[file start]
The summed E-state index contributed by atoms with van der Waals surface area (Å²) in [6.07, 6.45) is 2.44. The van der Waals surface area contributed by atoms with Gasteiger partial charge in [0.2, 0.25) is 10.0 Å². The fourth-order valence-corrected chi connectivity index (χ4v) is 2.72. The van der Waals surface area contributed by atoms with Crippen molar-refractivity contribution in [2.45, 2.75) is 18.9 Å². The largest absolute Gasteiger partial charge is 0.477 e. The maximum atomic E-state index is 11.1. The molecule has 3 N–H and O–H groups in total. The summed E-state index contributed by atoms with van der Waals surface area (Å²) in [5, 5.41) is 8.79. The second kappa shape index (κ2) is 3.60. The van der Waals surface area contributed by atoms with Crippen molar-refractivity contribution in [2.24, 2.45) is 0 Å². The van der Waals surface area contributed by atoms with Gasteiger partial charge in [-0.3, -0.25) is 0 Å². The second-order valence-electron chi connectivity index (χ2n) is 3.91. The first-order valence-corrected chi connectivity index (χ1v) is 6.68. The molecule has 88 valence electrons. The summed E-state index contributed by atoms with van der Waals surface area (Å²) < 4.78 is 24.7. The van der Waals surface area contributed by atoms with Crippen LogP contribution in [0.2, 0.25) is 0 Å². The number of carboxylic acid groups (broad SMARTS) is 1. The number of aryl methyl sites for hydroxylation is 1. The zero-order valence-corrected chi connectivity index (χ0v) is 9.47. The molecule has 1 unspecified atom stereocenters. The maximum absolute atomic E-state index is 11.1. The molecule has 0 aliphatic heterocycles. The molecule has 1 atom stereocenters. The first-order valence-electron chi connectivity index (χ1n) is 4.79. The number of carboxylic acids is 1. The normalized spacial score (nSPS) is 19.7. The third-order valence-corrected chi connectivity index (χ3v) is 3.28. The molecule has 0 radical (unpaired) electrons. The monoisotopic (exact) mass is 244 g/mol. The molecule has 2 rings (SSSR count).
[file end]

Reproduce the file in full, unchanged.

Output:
The summed E-state index contributed by atoms with van der Waals surface area (Å²) in [6.07, 6.45) is 2.44. The van der Waals surface area contributed by atoms with Gasteiger partial charge in [0.2, 0.25) is 10.0 Å². The fourth-order valence-corrected chi connectivity index (χ4v) is 2.72. The van der Waals surface area contributed by atoms with Crippen molar-refractivity contribution in [2.45, 2.75) is 18.9 Å². The largest absolute Gasteiger partial charge is 0.477 e. The maximum atomic E-state index is 11.1. The molecule has 3 N–H and O–H groups in total. The summed E-state index contributed by atoms with van der Waals surface area (Å²) in [5, 5.41) is 8.79. The second kappa shape index (κ2) is 3.60. The van der Waals surface area contributed by atoms with Crippen molar-refractivity contribution in [2.24, 2.45) is 0 Å². The van der Waals surface area contributed by atoms with Gasteiger partial charge in [-0.3, -0.25) is 0 Å². The second-order valence-electron chi connectivity index (χ2n) is 3.91. The first-order valence-corrected chi connectivity index (χ1v) is 6.68. The molecule has 88 valence electrons. The summed E-state index contributed by atoms with van der Waals surface area (Å²) < 4.78 is 24.7. The van der Waals surface area contributed by atoms with Crippen LogP contribution in [0.2, 0.25) is 0 Å². The number of carboxylic acid groups (broad SMARTS) is 1. The number of aryl methyl sites for hydroxylation is 1. The zero-order valence-corrected chi connectivity index (χ0v) is 9.47. The molecule has 1 unspecified atom stereocenters. The maximum absolute atomic E-state index is 11.1. The molecule has 0 aliphatic heterocycles. The molecule has 1 atom stereocenters. The first-order valence-electron chi connectivity index (χ1n) is 4.79. The number of carboxylic acids is 1. The normalized spacial score (nSPS) is 19.7. The third-order valence-corrected chi connectivity index (χ3v) is 3.28. The molecule has 0 radical (unpaired) electrons. The monoisotopic (exact) mass is 244 g/mol. The molecule has 2 rings (SSSR count).